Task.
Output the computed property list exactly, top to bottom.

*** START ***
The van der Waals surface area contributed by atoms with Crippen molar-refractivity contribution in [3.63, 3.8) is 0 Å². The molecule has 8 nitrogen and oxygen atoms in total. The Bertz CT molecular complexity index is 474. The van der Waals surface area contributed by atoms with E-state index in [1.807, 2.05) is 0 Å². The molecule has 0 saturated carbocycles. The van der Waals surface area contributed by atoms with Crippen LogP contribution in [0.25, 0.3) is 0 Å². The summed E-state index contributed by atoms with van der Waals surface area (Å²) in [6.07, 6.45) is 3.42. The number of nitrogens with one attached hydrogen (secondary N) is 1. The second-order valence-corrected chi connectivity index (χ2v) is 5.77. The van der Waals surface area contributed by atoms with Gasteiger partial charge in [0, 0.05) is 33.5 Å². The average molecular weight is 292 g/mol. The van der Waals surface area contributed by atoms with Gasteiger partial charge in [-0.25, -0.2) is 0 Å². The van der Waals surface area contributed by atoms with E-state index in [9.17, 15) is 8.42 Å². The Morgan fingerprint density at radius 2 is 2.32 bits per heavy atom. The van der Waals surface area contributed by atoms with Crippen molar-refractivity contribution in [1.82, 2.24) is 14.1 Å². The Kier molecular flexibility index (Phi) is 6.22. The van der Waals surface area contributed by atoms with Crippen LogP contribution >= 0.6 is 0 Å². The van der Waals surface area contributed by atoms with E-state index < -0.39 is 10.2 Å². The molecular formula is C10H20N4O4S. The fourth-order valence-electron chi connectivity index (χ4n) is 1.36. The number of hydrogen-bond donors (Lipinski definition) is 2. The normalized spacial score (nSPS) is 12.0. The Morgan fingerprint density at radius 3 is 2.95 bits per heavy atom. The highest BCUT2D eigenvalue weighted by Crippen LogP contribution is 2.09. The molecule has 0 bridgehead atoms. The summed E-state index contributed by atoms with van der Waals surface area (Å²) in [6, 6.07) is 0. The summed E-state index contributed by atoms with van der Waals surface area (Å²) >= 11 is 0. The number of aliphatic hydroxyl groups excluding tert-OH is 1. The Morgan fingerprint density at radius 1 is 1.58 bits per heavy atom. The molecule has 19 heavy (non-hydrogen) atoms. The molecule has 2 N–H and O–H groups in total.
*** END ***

The van der Waals surface area contributed by atoms with Crippen molar-refractivity contribution in [3.63, 3.8) is 0 Å². The molecule has 8 nitrogen and oxygen atoms in total. The Bertz CT molecular complexity index is 474. The van der Waals surface area contributed by atoms with E-state index in [1.807, 2.05) is 0 Å². The molecule has 0 saturated carbocycles. The van der Waals surface area contributed by atoms with Crippen LogP contribution in [0.25, 0.3) is 0 Å². The summed E-state index contributed by atoms with van der Waals surface area (Å²) in [6.07, 6.45) is 3.42. The number of nitrogens with one attached hydrogen (secondary N) is 1. The second-order valence-corrected chi connectivity index (χ2v) is 5.77. The van der Waals surface area contributed by atoms with Gasteiger partial charge in [0, 0.05) is 33.5 Å². The average molecular weight is 292 g/mol. The van der Waals surface area contributed by atoms with Gasteiger partial charge in [-0.25, -0.2) is 0 Å². The van der Waals surface area contributed by atoms with E-state index in [9.17, 15) is 8.42 Å². The Morgan fingerprint density at radius 2 is 2.32 bits per heavy atom. The van der Waals surface area contributed by atoms with Crippen molar-refractivity contribution in [1.82, 2.24) is 14.1 Å². The Kier molecular flexibility index (Phi) is 6.22. The van der Waals surface area contributed by atoms with Crippen LogP contribution >= 0.6 is 0 Å². The van der Waals surface area contributed by atoms with E-state index < -0.39 is 10.2 Å². The molecular formula is C10H20N4O4S. The fourth-order valence-electron chi connectivity index (χ4n) is 1.36. The number of hydrogen-bond donors (Lipinski definition) is 2. The normalized spacial score (nSPS) is 12.0. The Morgan fingerprint density at radius 3 is 2.95 bits per heavy atom. The highest BCUT2D eigenvalue weighted by Crippen LogP contribution is 2.09. The molecule has 0 bridgehead atoms. The summed E-state index contributed by atoms with van der Waals surface area (Å²) in [6, 6.07) is 0. The summed E-state index contributed by atoms with van der Waals surface area (Å²) >= 11 is 0. The number of aliphatic hydroxyl groups excluding tert-OH is 1. The Morgan fingerprint density at radius 1 is 1.58 bits per heavy atom. The molecule has 19 heavy (non-hydrogen) atoms. The molecule has 2 N–H and O–H groups in total.